Curcumin’s Effect on Viruses and Bacteria

Curcumin has long been known for its traditional uses as an antimicrobial. It has been known to have therapeutic results as an effective antiviral. Studies have shown that it is active against the hepatitis B and C virus.

Hepatitis infection are characterized by the inflammation of the sufferer’s liver.  This inflammation is the result of the virus infiltrating the liver and utilizing the host as a tool for both propagation and gene expression.  Effective antiviral strategies thus far have focused on the host factors. Host factors are the elements that the virus requires for survival and multiplication.

 Curcumin can be a useful tool at inhibiting gene expression and viral replication concerning some hepatitis viruses, including hepatitis B. This  is accomplished through the down-regulation of a protein which is typically induced by starvation. The protein is known as peroxisome-activated receptor gamma coactivator 1-alpha, orPGC-1 alpha for short, and is encoded by the human gene designated PPARGC1A. It is responsible for the initiation of gluconeogenesis cascades and has been demonstrated to be a co-activating element in the transcription of the hepatitis B virus.

Again, upon investigating the antiviral properties of Curcumin, we find that it suppresses an blocks pathogenic pathways to the cell and deactivates protein that are used by antagonist viruses to regenerate and replicate, causing apoptosis and cell death to host tissue. Curcumin has played a useful role in sterilizing viruses, including many strains of hepatitis, and has also shown to be effective against the herpes simplex virus variations. It may play a future role as a preventive therapy measure for sexually transmitted diseases.  It was tested against HIV, but did not show an improvment or decline, which inthe case of HIV, is likely a good sign.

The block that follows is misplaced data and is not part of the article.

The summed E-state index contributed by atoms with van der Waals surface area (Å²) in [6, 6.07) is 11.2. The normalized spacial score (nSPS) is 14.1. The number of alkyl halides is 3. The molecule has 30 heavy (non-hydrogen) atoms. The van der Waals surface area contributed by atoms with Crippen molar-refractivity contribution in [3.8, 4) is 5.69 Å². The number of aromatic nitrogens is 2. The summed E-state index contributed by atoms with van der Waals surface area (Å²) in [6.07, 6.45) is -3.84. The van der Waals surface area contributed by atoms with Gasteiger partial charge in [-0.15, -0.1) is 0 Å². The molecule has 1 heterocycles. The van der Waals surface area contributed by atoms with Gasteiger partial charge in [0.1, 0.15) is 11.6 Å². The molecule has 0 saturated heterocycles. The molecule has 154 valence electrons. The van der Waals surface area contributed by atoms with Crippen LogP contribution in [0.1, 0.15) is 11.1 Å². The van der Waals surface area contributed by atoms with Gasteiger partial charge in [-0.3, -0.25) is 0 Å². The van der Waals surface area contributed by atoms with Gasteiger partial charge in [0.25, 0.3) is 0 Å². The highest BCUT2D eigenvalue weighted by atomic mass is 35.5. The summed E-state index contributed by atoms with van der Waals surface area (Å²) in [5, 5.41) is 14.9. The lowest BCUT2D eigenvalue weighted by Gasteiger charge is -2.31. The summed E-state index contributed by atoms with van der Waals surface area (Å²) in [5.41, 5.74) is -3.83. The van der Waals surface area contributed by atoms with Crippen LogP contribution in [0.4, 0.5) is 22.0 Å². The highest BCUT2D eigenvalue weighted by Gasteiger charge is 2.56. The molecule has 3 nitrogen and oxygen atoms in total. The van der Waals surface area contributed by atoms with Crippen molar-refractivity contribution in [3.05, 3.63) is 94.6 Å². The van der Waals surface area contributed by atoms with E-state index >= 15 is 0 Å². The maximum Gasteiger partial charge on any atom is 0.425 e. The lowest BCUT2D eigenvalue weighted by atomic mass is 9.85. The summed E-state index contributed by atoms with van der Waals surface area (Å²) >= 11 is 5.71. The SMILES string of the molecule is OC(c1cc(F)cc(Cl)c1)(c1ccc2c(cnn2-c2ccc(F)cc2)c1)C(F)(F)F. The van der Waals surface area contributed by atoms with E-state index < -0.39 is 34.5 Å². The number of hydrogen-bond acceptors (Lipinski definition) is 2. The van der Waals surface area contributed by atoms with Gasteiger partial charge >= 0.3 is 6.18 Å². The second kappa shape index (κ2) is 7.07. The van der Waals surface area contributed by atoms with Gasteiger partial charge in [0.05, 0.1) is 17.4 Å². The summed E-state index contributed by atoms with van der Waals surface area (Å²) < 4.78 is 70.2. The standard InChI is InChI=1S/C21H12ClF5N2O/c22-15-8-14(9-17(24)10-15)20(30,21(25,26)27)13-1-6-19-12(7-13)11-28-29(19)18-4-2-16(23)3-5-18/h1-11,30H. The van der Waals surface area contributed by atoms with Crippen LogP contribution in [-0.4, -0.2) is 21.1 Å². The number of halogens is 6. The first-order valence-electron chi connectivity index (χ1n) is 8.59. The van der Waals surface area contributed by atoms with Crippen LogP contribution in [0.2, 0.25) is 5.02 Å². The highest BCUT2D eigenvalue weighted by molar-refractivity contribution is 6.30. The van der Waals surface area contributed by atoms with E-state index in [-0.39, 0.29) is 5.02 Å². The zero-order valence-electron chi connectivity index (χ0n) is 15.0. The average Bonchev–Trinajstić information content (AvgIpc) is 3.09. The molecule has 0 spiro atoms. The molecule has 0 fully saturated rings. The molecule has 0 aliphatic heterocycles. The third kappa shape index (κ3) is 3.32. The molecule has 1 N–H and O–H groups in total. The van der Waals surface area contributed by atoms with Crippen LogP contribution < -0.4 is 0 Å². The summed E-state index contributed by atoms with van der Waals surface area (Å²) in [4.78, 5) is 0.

Curcumin has traditionally been known for its antibacterial effectiveness in wounds, infections of the body and eyes, internal infections, and for purifying food and water, and minerals.   A study used a Curcumin compound with four herbs; Curcumin  longa L, areca catechu, Oryza sativa, and Garcinia mangostana L., combined with an ethanol extract,  respectively called THR-SK 010.  The experiment was conducted against Staphylococcus aureus and susceptible S. aureus.

 Conclusions for this experiment showed remarkable antibacterial, antiinflammatory, and antioxidant activities, as well as low toxicity and Vero cells of  THR-SK 0101 as an ethanol extract formula. This information supports the topical use of the method for wound treatment.Other studies showed similar results regarding the effectiveness of Curcumin.  Curcumin breaks up bacteria. It is effective against various forms of staph infection, strep, E. coli, and salmonella, among others. Historically, the primary use of Cucumin was an agent to sanitize infectious injuries and wounds, to prevent infection, and fight toxins. Other applications have been used to treat food and water, surfaces, and sanitize textiles.

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